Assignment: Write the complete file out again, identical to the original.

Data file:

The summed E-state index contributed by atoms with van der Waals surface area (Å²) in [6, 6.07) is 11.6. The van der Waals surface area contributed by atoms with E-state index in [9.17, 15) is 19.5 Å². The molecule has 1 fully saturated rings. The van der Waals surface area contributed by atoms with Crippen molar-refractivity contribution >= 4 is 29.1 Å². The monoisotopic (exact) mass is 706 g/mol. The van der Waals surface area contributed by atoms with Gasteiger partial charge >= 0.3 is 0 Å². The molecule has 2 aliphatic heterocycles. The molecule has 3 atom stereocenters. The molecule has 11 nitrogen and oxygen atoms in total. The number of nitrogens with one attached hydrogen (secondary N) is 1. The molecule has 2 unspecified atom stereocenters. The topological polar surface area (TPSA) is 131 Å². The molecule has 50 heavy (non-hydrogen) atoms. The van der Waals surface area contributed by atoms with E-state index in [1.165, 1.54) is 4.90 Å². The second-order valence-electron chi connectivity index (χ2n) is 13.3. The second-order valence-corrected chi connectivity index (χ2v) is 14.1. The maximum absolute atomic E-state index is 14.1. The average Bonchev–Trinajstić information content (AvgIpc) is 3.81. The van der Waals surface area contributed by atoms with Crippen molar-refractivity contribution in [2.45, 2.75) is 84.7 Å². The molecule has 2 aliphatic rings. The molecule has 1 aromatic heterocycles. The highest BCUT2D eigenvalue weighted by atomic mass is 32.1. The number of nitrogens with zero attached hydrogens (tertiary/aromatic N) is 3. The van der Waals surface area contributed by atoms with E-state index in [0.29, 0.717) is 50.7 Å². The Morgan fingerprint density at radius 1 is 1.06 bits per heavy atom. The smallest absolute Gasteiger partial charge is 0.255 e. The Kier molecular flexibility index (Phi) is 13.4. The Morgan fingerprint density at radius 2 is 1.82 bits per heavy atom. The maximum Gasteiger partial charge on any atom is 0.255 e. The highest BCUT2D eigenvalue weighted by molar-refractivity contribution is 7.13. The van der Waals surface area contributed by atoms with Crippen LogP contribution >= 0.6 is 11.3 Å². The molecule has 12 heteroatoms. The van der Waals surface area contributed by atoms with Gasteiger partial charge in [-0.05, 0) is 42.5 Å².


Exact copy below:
The summed E-state index contributed by atoms with van der Waals surface area (Å²) in [6, 6.07) is 11.6. The van der Waals surface area contributed by atoms with E-state index in [9.17, 15) is 19.5 Å². The molecule has 1 fully saturated rings. The van der Waals surface area contributed by atoms with Crippen molar-refractivity contribution >= 4 is 29.1 Å². The monoisotopic (exact) mass is 706 g/mol. The van der Waals surface area contributed by atoms with Gasteiger partial charge >= 0.3 is 0 Å². The molecule has 2 aliphatic heterocycles. The molecule has 3 atom stereocenters. The molecule has 11 nitrogen and oxygen atoms in total. The number of nitrogens with one attached hydrogen (secondary N) is 1. The molecule has 2 unspecified atom stereocenters. The topological polar surface area (TPSA) is 131 Å². The molecule has 50 heavy (non-hydrogen) atoms. The van der Waals surface area contributed by atoms with E-state index in [1.165, 1.54) is 4.90 Å². The second-order valence-electron chi connectivity index (χ2n) is 13.3. The second-order valence-corrected chi connectivity index (χ2v) is 14.1. The maximum absolute atomic E-state index is 14.1. The average Bonchev–Trinajstić information content (AvgIpc) is 3.81. The van der Waals surface area contributed by atoms with Crippen molar-refractivity contribution in [2.45, 2.75) is 84.7 Å². The molecule has 2 aliphatic rings. The molecule has 1 aromatic heterocycles. The highest BCUT2D eigenvalue weighted by atomic mass is 32.1. The number of nitrogens with zero attached hydrogens (tertiary/aromatic N) is 3. The van der Waals surface area contributed by atoms with E-state index in [0.29, 0.717) is 50.7 Å². The Morgan fingerprint density at radius 1 is 1.06 bits per heavy atom. The smallest absolute Gasteiger partial charge is 0.255 e. The Kier molecular flexibility index (Phi) is 13.4. The Morgan fingerprint density at radius 2 is 1.82 bits per heavy atom. The maximum Gasteiger partial charge on any atom is 0.255 e. The highest BCUT2D eigenvalue weighted by molar-refractivity contribution is 7.13. The van der Waals surface area contributed by atoms with Crippen LogP contribution >= 0.6 is 11.3 Å². The molecule has 12 heteroatoms. The van der Waals surface area contributed by atoms with Gasteiger partial charge in [-0.05, 0) is 42.5 Å².